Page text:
The Quality Equation in Blogging 2.0

One of the challenges facing blogs today in the sea of noise is the balancing act between quality and quantity. It’s actually easy to pump out posts and drive up traffic, but do many posts offer a depth of quality that delivers engaged readers, or simply higher, drive-by page views?

It’s an issue I’ve been grappling with since the day The Inquisitr launched. I know that the days I post more, the traffic goes up as a rule, and yet I know, particularly in the first month, that pumping out posts on the latest hot news item of the day wasn’t a satisfying experience for me. If I don’t like the content I’m producing, how can I expect an engaged audience to like it as well?

The Quality Equation

If you’re a blogger, ask yourself what defines your blog? Is it a range of Digg focused lists, are you simply chiming in on the latest big news story because everyone else is? Does this deliver something unique, or is it simply a page view chasing game?

Blogging 2.0 is quickly defining itself by original content. You can see the quality posts by visiting FriendFeed, or popping across to QMeme, which itself pulls data from what’s popular among the 1200+ people I follow on FriendFeed. New voices are being heard, people who don’t shout the loudest or write posts for the sake of being controversial because it makes for a quick Techmeme headline, but people who write what they honestly think, but in a way that makes a positive contribution to the blogosphere. I know they’re the sorts of people I want to read, and I hear the same thing from many others.

Long term gains

The hardest part of shifting to a 2.0 way of thinking is giving up the quick traffic fix the old ways often deliver. The Inquisitr actually went backwards in terms of traffic in its second month as I came to realize that I didn’t want to chase the hottest story, but has slowly started to build traffic again as (hopefully) readers have found The Inquisitr offers something unique, on top of our eclectic mix of content.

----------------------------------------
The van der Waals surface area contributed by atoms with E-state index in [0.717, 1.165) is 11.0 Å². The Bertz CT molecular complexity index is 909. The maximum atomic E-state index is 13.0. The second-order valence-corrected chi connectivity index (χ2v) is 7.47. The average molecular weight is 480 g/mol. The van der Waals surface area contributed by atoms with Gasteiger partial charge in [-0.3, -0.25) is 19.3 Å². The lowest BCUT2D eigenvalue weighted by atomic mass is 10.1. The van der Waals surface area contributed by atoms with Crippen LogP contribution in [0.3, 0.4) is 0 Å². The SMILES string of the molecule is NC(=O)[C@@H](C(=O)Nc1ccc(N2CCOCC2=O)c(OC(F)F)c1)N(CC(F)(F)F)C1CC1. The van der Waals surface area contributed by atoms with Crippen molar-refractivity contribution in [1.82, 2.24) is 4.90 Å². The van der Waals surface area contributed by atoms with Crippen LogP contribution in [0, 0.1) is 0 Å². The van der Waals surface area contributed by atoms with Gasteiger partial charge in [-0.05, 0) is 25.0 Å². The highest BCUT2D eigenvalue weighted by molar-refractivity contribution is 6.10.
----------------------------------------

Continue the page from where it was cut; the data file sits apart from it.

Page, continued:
Shifting away from the glib headline, the me-tooism of the Crunchmeme-osphere, the need to yell the loudest and offend the most is like quitting drugs, not always the easiest thing. I’m betting that as a goal it will deliver long term, sustainable engagement that translates to traffic over the medium to long term for anyone who pursues this for their blog. If it doesn’t, look for The Inquisitr listing on eBay in around 4-6 months time 🙂

You can measure engagement

Engagement as a selling proposition isn’t always easy. Advertisers and others looking in at your blog will naturally migrate towards pageviews, and if you’re not shouting the loudest, there’s every chance that your page views wont be quite as high. I’ve been discussing engagement with some potential advertisers recently, and I’m pleased to note that more and more, advertisers are taking into account engagement as well as pageviews. The Inquisitr isn’t about to break any records in the page view stakes, but I’m immensely product of the Technorati rank, with the site about to break into the Top 5,000 blogs online mark, and I’ve notice that advertisers are already aware of this when I talk to them.

Participation

One other defining feature of Blogging 2.0 is the level of community participation. The days of building a blog and expecting people to find it have long past. Participation is part of the quality equation that defines you as a blogger, and by relationship your blog. My own preference for active participation is via FriendFeed, but I hear of other people being active on services such as Plurk and getting similar returns. Forums are still alive and kicking, and you can take your pick of social bookmarking/ voting sites. The quality of your participation can play a role in defining the perceived quality of your posts.

You might also find that by reading and engaging with smart people, people with different viewpoints, or from different backgrounds, that the quality of your writing improves as well. There’s no better way to improve yourself as a writer than reading excellent content elsewhere. You don’t copy it, but you absorb the various inputs and turn them into an improved you.

Conclusion

The old ways of blogging are slowly dying out. Community, participation, quality are all words that need to be at the front of your thinking. Ask yourself as you write a post whether you actually think it makes a good read, or whether you are only writing it on the off chance it ends up on Techmeme or Digg. In the massive sea of noise that is the blogosphere, will people remember what you write and come back from more, or will they forget you 5 minutes later?